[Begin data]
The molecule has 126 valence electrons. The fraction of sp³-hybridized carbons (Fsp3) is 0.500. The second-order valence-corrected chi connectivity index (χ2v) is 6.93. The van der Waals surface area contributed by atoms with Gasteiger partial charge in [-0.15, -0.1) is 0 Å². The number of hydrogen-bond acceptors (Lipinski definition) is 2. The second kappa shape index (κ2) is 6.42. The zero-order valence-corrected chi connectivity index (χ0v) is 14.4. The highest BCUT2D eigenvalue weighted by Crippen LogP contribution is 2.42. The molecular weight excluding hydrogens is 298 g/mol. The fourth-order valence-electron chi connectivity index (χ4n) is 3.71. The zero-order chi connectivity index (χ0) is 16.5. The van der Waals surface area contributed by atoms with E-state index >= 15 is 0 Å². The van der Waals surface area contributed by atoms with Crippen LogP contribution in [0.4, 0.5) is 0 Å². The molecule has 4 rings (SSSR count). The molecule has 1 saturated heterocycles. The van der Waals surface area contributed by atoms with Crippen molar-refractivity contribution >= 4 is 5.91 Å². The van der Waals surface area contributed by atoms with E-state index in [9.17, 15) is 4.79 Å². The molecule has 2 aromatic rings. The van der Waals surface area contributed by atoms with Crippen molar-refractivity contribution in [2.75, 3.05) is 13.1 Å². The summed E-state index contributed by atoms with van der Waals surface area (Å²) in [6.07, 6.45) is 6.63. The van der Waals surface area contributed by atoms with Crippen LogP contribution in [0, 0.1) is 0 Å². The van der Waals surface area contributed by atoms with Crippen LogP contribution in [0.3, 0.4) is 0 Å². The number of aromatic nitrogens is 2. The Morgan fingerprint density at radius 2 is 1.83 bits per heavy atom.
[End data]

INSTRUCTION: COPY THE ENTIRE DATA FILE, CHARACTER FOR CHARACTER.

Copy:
The molecule has 126 valence electrons. The fraction of sp³-hybridized carbons (Fsp3) is 0.500. The second-order valence-corrected chi connectivity index (χ2v) is 6.93. The van der Waals surface area contributed by atoms with Gasteiger partial charge in [-0.15, -0.1) is 0 Å². The number of hydrogen-bond acceptors (Lipinski definition) is 2. The second kappa shape index (κ2) is 6.42. The zero-order valence-corrected chi connectivity index (χ0v) is 14.4. The highest BCUT2D eigenvalue weighted by Crippen LogP contribution is 2.42. The molecular weight excluding hydrogens is 298 g/mol. The fourth-order valence-electron chi connectivity index (χ4n) is 3.71. The zero-order chi connectivity index (χ0) is 16.5. The van der Waals surface area contributed by atoms with E-state index >= 15 is 0 Å². The van der Waals surface area contributed by atoms with Crippen LogP contribution in [0.4, 0.5) is 0 Å². The molecule has 4 rings (SSSR count). The molecule has 1 saturated heterocycles. The van der Waals surface area contributed by atoms with Crippen molar-refractivity contribution >= 4 is 5.91 Å². The van der Waals surface area contributed by atoms with E-state index in [9.17, 15) is 4.79 Å². The molecule has 2 aromatic rings. The van der Waals surface area contributed by atoms with Crippen molar-refractivity contribution in [2.75, 3.05) is 13.1 Å². The summed E-state index contributed by atoms with van der Waals surface area (Å²) in [6.07, 6.45) is 6.63. The van der Waals surface area contributed by atoms with Crippen LogP contribution in [0, 0.1) is 0 Å². The van der Waals surface area contributed by atoms with Crippen LogP contribution in [0.3, 0.4) is 0 Å². The number of aromatic nitrogens is 2. The Morgan fingerprint density at radius 2 is 1.83 bits per heavy atom.